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Low level of physical activity in women with rheumatoid arthritis is associated with cardiovascular risk factors but not with body fat mass - a cross sectional study

Ann-Charlotte Elkan1*, Niclas Håkansson2, Johan Frostegård3 and Ingiäld Hafström1

Author Affiliations

1 Department of Rheumatology, Karolinska Institutet at Karolinska University Hospital Huddinge, 141 86 Stockholm, Sweden

2 The National Institute of Environmental Medicine, Division of Nutritional Epidemiology, Karolinska Institutet, 171 77 Stockholm, Sweden

3 Department of Medicine, Karolinska Institutet at Karolinska University Hospital Huddinge, 141 86 Stockholm, Sweden

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BMC Musculoskeletal Disorders 2011, 12:13  doi:10.1186/1471-2474-12-13

Published: 14 January 2011



As many patients with rheumatoid arthritis (RA) have increased fat mass (FM) and increased frequency of cardiovascular diseases we evaluated if total physical activity (MET-hours) had impact on body composition and cardiovascular risk factors in women with RA.


Sixty-one out-ward RA women, 60.8 (57.3-64.4) years, answered a self-administered questionnaire, to estimate total daily physical activity during the previous year. Physical activity level was given as metabolic equivalents (MET) × h/day. Diet content was assessed by a food frequency questionnaire and body composition by whole-body dual-energy X-ray absorptiometry. Blood lipids and antibodies against phosphorylcholine (anti-PC) were determined.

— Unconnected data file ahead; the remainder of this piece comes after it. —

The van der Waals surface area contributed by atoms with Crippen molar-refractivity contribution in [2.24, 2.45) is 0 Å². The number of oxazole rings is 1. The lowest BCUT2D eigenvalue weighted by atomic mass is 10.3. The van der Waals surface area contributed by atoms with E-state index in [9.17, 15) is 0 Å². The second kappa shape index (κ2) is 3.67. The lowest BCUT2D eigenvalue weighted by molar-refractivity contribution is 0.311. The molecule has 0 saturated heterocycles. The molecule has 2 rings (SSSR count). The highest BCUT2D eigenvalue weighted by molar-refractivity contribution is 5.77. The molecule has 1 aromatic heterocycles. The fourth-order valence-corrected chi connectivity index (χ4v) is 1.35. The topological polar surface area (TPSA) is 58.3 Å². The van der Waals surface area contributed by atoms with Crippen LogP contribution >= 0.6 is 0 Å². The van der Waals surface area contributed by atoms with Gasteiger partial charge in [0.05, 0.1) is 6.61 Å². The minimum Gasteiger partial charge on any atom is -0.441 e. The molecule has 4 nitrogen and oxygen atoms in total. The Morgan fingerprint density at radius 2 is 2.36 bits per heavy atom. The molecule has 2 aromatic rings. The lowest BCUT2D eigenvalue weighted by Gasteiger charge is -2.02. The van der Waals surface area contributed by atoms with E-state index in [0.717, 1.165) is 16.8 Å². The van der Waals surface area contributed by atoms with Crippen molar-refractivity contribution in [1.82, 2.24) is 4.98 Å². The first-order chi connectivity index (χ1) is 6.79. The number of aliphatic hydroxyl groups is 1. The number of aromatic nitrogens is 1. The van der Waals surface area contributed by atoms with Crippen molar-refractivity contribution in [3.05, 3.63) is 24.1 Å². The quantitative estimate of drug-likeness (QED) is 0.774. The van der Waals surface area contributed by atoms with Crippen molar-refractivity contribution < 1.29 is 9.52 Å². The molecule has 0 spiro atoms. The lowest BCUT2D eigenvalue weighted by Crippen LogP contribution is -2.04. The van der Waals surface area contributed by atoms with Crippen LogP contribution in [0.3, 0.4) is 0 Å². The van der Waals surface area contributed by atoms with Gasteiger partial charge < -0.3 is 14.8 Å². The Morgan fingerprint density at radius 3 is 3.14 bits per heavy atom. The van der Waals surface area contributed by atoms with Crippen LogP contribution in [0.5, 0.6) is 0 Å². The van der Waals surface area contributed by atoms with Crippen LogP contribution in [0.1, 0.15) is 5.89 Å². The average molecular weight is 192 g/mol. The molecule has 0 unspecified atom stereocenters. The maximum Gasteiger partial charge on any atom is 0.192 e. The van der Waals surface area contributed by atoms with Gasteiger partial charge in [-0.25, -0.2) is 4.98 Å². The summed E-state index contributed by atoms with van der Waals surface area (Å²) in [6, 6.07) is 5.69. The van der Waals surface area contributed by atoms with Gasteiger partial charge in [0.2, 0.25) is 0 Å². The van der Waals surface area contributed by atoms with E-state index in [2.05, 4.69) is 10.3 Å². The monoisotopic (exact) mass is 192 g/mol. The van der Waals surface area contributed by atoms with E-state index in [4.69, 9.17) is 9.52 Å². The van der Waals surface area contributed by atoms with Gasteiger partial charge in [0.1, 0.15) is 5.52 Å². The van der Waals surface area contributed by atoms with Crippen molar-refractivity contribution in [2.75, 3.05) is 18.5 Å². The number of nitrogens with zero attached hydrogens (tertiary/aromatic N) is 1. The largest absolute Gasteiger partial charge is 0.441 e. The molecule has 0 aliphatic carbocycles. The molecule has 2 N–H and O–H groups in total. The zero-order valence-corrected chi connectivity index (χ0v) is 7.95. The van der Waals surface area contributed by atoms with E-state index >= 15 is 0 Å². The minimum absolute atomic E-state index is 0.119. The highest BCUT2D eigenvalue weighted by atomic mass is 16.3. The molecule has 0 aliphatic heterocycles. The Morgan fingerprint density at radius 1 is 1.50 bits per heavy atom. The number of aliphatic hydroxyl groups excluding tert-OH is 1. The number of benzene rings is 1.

Forty-one percent of the women had BMI > 25, 6% were centrally obese and 80% had FM% > 30%. The median (IQR) total physical activity was 40.0 (37.4-47.7), i.e. the same activity level as healthy Swedish women in the same age. Total physical activity did not significantly correlate with disease activity, BMI or FM%. Disease activity, BMI and FM% did not differ between those in the lowest quartile of total physical activity and those in the highest quartile. However, the women in the lowest quartile of physical activity had lower HDL (p = 0.05), Apo A1 (p = 0.005) and atheroprotective natural anti-PC (p = 0.016) and higher levels of insulin (p = 0.05) and higher frequency of insulin resistance than those in the highest quartile. Women in the lowest quartile consumed larger quantities of saturated fatty acids than those in the highest quartile (p = 0.042), which was associated with high oxidized low-density lipoprotein (oxLDL).


This cross sectional study demonstrated that RA women with fairly low disease activity, good functional capacity, high FM and high frequency of central obesity had the same total physical activity level as healthy Swedish women in the same age. The amount of total physical activity was not associated with functional capacity or body composition. However, low total physical activity was associated with dyslipidemia, insulin resistance, low levels of atheroprotective anti-PC and consumption of saturated fatty acids, which is of interest in the context of increased frequency of cardiovascular disease in RA.